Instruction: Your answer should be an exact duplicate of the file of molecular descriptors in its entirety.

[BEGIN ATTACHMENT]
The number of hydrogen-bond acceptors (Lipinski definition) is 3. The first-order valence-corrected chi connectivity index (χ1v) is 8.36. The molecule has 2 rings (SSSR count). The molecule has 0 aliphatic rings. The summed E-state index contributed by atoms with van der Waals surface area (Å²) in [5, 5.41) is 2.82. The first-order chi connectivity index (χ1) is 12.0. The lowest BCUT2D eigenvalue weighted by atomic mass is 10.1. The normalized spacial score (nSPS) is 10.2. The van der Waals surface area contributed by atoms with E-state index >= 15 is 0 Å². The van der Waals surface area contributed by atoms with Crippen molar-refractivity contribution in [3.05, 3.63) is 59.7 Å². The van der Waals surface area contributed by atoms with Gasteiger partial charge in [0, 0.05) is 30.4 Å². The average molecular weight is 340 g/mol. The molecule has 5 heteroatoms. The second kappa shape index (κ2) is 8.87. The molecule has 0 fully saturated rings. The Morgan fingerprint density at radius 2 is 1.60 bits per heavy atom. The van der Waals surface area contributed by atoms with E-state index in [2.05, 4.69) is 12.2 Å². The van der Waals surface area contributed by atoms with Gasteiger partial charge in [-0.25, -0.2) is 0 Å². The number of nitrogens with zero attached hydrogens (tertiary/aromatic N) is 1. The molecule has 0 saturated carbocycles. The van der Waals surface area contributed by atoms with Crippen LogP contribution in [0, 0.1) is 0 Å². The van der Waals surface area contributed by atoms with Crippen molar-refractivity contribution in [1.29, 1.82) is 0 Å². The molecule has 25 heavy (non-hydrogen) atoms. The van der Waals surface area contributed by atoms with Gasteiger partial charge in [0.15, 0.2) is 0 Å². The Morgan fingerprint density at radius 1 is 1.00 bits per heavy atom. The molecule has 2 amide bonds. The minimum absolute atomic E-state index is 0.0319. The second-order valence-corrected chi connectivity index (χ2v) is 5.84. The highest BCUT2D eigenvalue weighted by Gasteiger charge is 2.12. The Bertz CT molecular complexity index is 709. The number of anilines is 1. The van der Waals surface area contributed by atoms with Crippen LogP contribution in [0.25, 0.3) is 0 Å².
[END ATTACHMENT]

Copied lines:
The number of hydrogen-bond acceptors (Lipinski definition) is 3. The first-order valence-corrected chi connectivity index (χ1v) is 8.36. The molecule has 2 rings (SSSR count). The molecule has 0 aliphatic rings. The summed E-state index contributed by atoms with van der Waals surface area (Å²) in [5, 5.41) is 2.82. The first-order chi connectivity index (χ1) is 12.0. The lowest BCUT2D eigenvalue weighted by atomic mass is 10.1. The normalized spacial score (nSPS) is 10.2. The van der Waals surface area contributed by atoms with E-state index >= 15 is 0 Å². The van der Waals surface area contributed by atoms with Crippen molar-refractivity contribution in [3.05, 3.63) is 59.7 Å². The van der Waals surface area contributed by atoms with Gasteiger partial charge in [0, 0.05) is 30.4 Å². The average molecular weight is 340 g/mol. The molecule has 5 heteroatoms. The second kappa shape index (κ2) is 8.87. The molecule has 0 fully saturated rings. The Morgan fingerprint density at radius 2 is 1.60 bits per heavy atom. The van der Waals surface area contributed by atoms with E-state index in [2.05, 4.69) is 12.2 Å². The van der Waals surface area contributed by atoms with Gasteiger partial charge in [-0.25, -0.2) is 0 Å². The number of nitrogens with zero attached hydrogens (tertiary/aromatic N) is 1. The molecule has 0 saturated carbocycles. The van der Waals surface area contributed by atoms with Crippen LogP contribution in [0, 0.1) is 0 Å². The van der Waals surface area contributed by atoms with Crippen molar-refractivity contribution in [1.29, 1.82) is 0 Å². The molecule has 25 heavy (non-hydrogen) atoms. The van der Waals surface area contributed by atoms with Gasteiger partial charge in [0.15, 0.2) is 0 Å². The Morgan fingerprint density at radius 1 is 1.00 bits per heavy atom. The molecule has 2 amide bonds. The minimum absolute atomic E-state index is 0.0319. The second-order valence-corrected chi connectivity index (χ2v) is 5.84. The highest BCUT2D eigenvalue weighted by Gasteiger charge is 2.12. The Bertz CT molecular complexity index is 709. The number of anilines is 1. The van der Waals surface area contributed by atoms with Crippen LogP contribution in [0.25, 0.3) is 0 Å².